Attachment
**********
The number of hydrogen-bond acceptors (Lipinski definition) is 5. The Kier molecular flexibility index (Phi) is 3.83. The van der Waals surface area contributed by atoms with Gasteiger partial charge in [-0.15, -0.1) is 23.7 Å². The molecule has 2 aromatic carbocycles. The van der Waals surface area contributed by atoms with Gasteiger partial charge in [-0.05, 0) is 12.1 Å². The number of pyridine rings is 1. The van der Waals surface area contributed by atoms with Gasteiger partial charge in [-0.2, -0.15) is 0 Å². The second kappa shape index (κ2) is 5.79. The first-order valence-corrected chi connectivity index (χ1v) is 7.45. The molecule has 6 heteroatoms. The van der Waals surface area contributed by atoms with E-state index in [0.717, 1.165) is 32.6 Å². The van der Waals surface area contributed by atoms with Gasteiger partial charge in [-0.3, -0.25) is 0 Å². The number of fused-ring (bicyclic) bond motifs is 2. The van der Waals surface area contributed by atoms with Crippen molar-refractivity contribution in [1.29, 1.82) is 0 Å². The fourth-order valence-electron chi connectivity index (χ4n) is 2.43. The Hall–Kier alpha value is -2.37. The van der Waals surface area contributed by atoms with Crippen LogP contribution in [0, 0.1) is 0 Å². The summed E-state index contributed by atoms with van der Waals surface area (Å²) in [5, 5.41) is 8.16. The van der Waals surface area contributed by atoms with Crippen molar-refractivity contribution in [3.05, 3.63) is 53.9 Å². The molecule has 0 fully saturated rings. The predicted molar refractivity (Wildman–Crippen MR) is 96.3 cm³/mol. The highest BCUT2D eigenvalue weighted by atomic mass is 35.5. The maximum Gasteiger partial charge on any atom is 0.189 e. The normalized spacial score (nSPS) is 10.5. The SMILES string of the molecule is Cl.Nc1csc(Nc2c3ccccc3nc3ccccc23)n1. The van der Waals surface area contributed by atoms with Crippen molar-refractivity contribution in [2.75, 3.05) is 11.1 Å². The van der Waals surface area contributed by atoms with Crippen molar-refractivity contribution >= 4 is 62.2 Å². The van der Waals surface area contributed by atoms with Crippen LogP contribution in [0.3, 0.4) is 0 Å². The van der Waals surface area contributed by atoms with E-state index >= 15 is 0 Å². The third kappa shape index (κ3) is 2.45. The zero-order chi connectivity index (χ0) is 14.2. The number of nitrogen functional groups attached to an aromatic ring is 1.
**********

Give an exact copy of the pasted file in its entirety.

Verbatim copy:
The number of hydrogen-bond acceptors (Lipinski definition) is 5. The Kier molecular flexibility index (Phi) is 3.83. The van der Waals surface area contributed by atoms with Gasteiger partial charge in [-0.15, -0.1) is 23.7 Å². The molecule has 2 aromatic carbocycles. The van der Waals surface area contributed by atoms with Gasteiger partial charge in [-0.05, 0) is 12.1 Å². The number of pyridine rings is 1. The van der Waals surface area contributed by atoms with Gasteiger partial charge in [-0.2, -0.15) is 0 Å². The second kappa shape index (κ2) is 5.79. The first-order valence-corrected chi connectivity index (χ1v) is 7.45. The molecule has 6 heteroatoms. The van der Waals surface area contributed by atoms with E-state index in [0.717, 1.165) is 32.6 Å². The van der Waals surface area contributed by atoms with Gasteiger partial charge in [-0.3, -0.25) is 0 Å². The number of fused-ring (bicyclic) bond motifs is 2. The van der Waals surface area contributed by atoms with Crippen molar-refractivity contribution in [1.29, 1.82) is 0 Å². The fourth-order valence-electron chi connectivity index (χ4n) is 2.43. The Hall–Kier alpha value is -2.37. The van der Waals surface area contributed by atoms with Crippen LogP contribution in [0, 0.1) is 0 Å². The summed E-state index contributed by atoms with van der Waals surface area (Å²) in [5, 5.41) is 8.16. The van der Waals surface area contributed by atoms with Crippen molar-refractivity contribution in [3.05, 3.63) is 53.9 Å². The molecule has 0 fully saturated rings. The predicted molar refractivity (Wildman–Crippen MR) is 96.3 cm³/mol. The highest BCUT2D eigenvalue weighted by atomic mass is 35.5. The maximum Gasteiger partial charge on any atom is 0.189 e. The normalized spacial score (nSPS) is 10.5. The SMILES string of the molecule is Cl.Nc1csc(Nc2c3ccccc3nc3ccccc23)n1. The van der Waals surface area contributed by atoms with Crippen molar-refractivity contribution in [2.75, 3.05) is 11.1 Å². The van der Waals surface area contributed by atoms with Crippen molar-refractivity contribution >= 4 is 62.2 Å². The van der Waals surface area contributed by atoms with Crippen LogP contribution in [0.3, 0.4) is 0 Å². The van der Waals surface area contributed by atoms with E-state index >= 15 is 0 Å². The third kappa shape index (κ3) is 2.45. The zero-order chi connectivity index (χ0) is 14.2. The number of nitrogen functional groups attached to an aromatic ring is 1.